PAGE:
Early indication of Jesus’ childhood miracle found on 1,600-year-old papyrus fragment


A small piece of papyrus dating to the 4th or 5th century is shining a light on Jesus’ childhood.

The fragment contains a portion of the Infancy Gospel of Thomas. It is considered a biblical apocryphal, or something that is not canon to scripture, The Washington Post reported.

The papyrus, which was kept at a university library in Hamburg, Germany, is the oldest copy of the gospel known — written around the 2nd century A.D. and supports the findings that the original gospel was written in Greek, UPI reported.

It measures 4 inches long by 2 inches wide and has 13 lines with 10 letters per line, the researchers said in a news release.

Only a handful of words appear on the fragment, but one was Jesus, after translating it “letter by letter” the scientists “quickly realized it could not be an everyday document,” Lajos Berkes of Humboldt University of Berlin said in a news release. Berks worked with Gabriel Nocchi Macedom, both papyrologists, from the University of Liege in Belgium.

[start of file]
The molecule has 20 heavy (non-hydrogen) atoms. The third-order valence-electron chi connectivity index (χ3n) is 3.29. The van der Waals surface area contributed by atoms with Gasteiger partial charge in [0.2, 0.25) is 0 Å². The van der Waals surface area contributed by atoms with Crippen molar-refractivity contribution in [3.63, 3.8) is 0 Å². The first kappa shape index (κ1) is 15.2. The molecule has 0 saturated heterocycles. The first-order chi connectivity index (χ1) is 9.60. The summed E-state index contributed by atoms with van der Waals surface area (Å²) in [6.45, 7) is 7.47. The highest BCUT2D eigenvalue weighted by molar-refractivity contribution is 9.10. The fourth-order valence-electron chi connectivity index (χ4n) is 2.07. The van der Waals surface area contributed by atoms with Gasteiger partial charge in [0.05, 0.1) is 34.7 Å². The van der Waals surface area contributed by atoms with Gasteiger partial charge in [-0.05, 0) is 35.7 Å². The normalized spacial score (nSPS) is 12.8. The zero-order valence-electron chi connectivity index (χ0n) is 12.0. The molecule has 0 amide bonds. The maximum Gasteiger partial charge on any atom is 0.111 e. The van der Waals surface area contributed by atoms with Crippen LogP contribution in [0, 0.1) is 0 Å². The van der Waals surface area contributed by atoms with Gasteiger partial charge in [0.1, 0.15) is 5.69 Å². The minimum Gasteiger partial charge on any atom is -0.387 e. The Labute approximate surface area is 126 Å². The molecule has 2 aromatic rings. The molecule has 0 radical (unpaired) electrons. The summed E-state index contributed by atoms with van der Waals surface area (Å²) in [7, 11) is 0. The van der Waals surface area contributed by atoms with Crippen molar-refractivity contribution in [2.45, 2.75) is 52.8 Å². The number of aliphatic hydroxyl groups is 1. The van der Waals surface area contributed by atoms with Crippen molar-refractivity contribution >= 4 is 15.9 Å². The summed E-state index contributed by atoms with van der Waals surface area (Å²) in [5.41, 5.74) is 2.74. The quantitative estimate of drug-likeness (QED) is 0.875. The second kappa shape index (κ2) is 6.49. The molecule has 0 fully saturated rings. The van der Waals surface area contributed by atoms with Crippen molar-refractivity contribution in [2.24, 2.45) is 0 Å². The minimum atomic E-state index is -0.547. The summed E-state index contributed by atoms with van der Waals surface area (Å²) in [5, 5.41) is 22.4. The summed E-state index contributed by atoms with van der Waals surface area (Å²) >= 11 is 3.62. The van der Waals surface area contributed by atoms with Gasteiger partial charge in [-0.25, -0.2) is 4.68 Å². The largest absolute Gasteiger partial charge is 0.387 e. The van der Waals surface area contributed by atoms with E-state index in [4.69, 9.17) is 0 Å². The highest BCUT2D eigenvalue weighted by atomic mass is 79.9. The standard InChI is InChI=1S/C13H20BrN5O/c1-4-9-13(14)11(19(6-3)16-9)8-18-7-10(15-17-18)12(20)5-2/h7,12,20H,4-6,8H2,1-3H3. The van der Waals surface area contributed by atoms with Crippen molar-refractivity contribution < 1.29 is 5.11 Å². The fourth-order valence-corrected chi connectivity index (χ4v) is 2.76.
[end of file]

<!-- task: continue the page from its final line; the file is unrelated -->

Other words included “crowning” and “branch” which helped them determine that it was from the Infancy Gospel of Thomas.

UPI reported it also describes a “miracle” that a 5-year-old Jesus molded river clay into sparrows and then gave them life. It is called the “vivication of the sparrows,” according to Fox News.

“Jesus plays at the ford of a rushing stream and moulds twelve sparrows from the soft clay he finds in the mud. When his father Joseph rebukes him and asks why he is doing such things on the holy Sabbath, the five-year-old Jesus claps his hands and brings the clay figures to life,” the press release said.

“The fragment is of extraordinary interest for research,” Berkes said, according to Fox News. “On the one hand, because we were able to date it to the 4th to 5th century, making it the earliest known copy. On the other hand, because we were able to gain new insights into the transmission of the text.”

The document has what the Post called “clumsy writing” which caused it to be considered insignificant. Now experts think it was a practice document at a school or monastery.

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